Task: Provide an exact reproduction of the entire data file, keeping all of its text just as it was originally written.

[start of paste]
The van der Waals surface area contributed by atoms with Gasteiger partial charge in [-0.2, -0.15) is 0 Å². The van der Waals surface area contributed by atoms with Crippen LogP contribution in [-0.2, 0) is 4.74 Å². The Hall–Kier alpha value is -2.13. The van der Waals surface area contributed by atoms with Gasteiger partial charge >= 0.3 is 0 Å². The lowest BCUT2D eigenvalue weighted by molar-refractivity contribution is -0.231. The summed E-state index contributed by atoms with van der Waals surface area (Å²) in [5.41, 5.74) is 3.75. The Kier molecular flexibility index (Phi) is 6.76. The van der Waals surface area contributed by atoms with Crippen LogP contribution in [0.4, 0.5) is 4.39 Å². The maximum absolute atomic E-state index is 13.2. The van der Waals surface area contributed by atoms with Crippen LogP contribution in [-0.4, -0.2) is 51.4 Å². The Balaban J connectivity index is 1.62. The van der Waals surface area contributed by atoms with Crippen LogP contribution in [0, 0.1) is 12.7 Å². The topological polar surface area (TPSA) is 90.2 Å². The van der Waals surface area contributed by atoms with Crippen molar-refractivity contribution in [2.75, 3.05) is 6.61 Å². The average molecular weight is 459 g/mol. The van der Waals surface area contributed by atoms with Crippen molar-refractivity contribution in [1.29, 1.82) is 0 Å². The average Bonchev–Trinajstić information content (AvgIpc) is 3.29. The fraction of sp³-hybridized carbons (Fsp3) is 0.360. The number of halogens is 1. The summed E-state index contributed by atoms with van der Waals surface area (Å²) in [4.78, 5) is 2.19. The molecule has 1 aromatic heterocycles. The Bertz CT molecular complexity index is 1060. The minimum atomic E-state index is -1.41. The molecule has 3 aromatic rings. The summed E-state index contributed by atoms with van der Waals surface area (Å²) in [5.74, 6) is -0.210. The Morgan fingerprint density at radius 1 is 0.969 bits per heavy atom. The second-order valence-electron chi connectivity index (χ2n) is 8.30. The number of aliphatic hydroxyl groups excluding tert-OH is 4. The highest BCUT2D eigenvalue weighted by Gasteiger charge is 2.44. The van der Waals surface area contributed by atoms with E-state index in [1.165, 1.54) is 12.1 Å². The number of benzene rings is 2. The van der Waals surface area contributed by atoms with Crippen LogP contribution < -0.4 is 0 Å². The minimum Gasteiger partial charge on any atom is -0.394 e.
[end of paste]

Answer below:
The van der Waals surface area contributed by atoms with Gasteiger partial charge in [-0.2, -0.15) is 0 Å². The van der Waals surface area contributed by atoms with Crippen LogP contribution in [-0.2, 0) is 4.74 Å². The Hall–Kier alpha value is -2.13. The van der Waals surface area contributed by atoms with Gasteiger partial charge >= 0.3 is 0 Å². The lowest BCUT2D eigenvalue weighted by molar-refractivity contribution is -0.231. The summed E-state index contributed by atoms with van der Waals surface area (Å²) in [5.41, 5.74) is 3.75. The Kier molecular flexibility index (Phi) is 6.76. The van der Waals surface area contributed by atoms with Crippen LogP contribution in [0.4, 0.5) is 4.39 Å². The maximum absolute atomic E-state index is 13.2. The van der Waals surface area contributed by atoms with Crippen LogP contribution in [-0.4, -0.2) is 51.4 Å². The Balaban J connectivity index is 1.62. The van der Waals surface area contributed by atoms with Crippen LogP contribution in [0, 0.1) is 12.7 Å². The topological polar surface area (TPSA) is 90.2 Å². The van der Waals surface area contributed by atoms with Crippen molar-refractivity contribution in [2.75, 3.05) is 6.61 Å². The average molecular weight is 459 g/mol. The van der Waals surface area contributed by atoms with Crippen molar-refractivity contribution in [1.29, 1.82) is 0 Å². The average Bonchev–Trinajstić information content (AvgIpc) is 3.29. The fraction of sp³-hybridized carbons (Fsp3) is 0.360. The number of halogens is 1. The summed E-state index contributed by atoms with van der Waals surface area (Å²) in [4.78, 5) is 2.19. The molecule has 1 aromatic heterocycles. The Bertz CT molecular complexity index is 1060. The minimum atomic E-state index is -1.41. The molecule has 3 aromatic rings. The summed E-state index contributed by atoms with van der Waals surface area (Å²) in [5.74, 6) is -0.210. The Morgan fingerprint density at radius 1 is 0.969 bits per heavy atom. The second-order valence-electron chi connectivity index (χ2n) is 8.30. The number of aliphatic hydroxyl groups excluding tert-OH is 4. The highest BCUT2D eigenvalue weighted by Gasteiger charge is 2.44. The van der Waals surface area contributed by atoms with E-state index in [1.165, 1.54) is 12.1 Å². The number of benzene rings is 2. The van der Waals surface area contributed by atoms with Crippen LogP contribution < -0.4 is 0 Å². The minimum Gasteiger partial charge on any atom is -0.394 e.